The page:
As design firms were forced to shed workers and cut costs during the recession, technology often came to rescue, a report in the Jan. 10 issue of The Zweig Letter found.
As design firms were forced to shed workers and cut
costs during the recession, technology often came to rescue, a report in the
Jan. 10 issue of The
Zweig Letter found.
Rebecca Caudill, senior hydro-geologist and HR
liaison at National Resource Technology, Inc., and environmental consulting firm
in Pewaukee, WI, said technology helped maintain efficiency when the firm needed
to eliminate and combine positions.
“(These changes) required increasing staff use of
report templates to reduce administrative time, as well as streamlining our
report production. We also increased the percentage of reports submitted solely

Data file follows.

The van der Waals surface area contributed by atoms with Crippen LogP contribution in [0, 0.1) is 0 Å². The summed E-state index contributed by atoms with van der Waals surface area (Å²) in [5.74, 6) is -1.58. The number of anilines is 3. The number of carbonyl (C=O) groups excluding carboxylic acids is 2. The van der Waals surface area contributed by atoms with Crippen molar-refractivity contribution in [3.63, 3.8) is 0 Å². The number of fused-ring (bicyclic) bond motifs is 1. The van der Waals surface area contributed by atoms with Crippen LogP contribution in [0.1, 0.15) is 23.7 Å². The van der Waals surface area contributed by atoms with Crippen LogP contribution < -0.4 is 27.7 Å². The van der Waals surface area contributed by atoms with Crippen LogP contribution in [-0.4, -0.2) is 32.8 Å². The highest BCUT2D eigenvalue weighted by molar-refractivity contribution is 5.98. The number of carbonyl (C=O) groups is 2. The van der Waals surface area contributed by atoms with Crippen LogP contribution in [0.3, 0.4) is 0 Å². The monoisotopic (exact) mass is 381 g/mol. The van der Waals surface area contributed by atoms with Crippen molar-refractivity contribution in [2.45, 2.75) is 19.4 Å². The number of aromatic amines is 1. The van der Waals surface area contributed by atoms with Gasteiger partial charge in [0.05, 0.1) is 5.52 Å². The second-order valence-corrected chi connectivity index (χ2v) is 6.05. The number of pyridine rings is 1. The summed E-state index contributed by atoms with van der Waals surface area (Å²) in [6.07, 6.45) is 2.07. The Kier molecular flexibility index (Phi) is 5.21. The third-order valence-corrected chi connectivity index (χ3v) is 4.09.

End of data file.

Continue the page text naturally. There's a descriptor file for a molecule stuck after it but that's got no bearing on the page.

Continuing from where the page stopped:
in electronic format (PDF) without paper originals,” she said.
For firms with several offices, the use of
electronic means also became more relevant.
Jennifer Bauer, human resources manager
at TowerPinkster, an architecture firm in Kalamazoo, MI, said that interactive
projectors have helped her company communicate with other offices, for example,
cutting on travel costs.
“Our conference rooms are equipped with smart boards
which allow us to project CAD files, etc., so each office can see what the other
is doing,” she said. “This allows us to make changes and updates to project
files in real time, enabling us to cut down on meeting and drive time since our
offices are located an hour apart.”
Kevin Ferguson, chief development officer at Albert
A. WEBB Associates, a multi-disciplined civil engineering and planning firm in
Riverside, CA, said slowdown in design activity gave his company a chance to
make some improvements in efficiency.
“We actually took the opportunity during this down
economy to change our design platform,” he says. “With fewer projects we were
able to train our entire technical staff in AutoCAD Civil 3D, which in the long
run will save us time and money.”
For more information, visit www.zweigwhite.com.
Technology Replacing Lost Workers; Improving Efficiency
January 11, 2011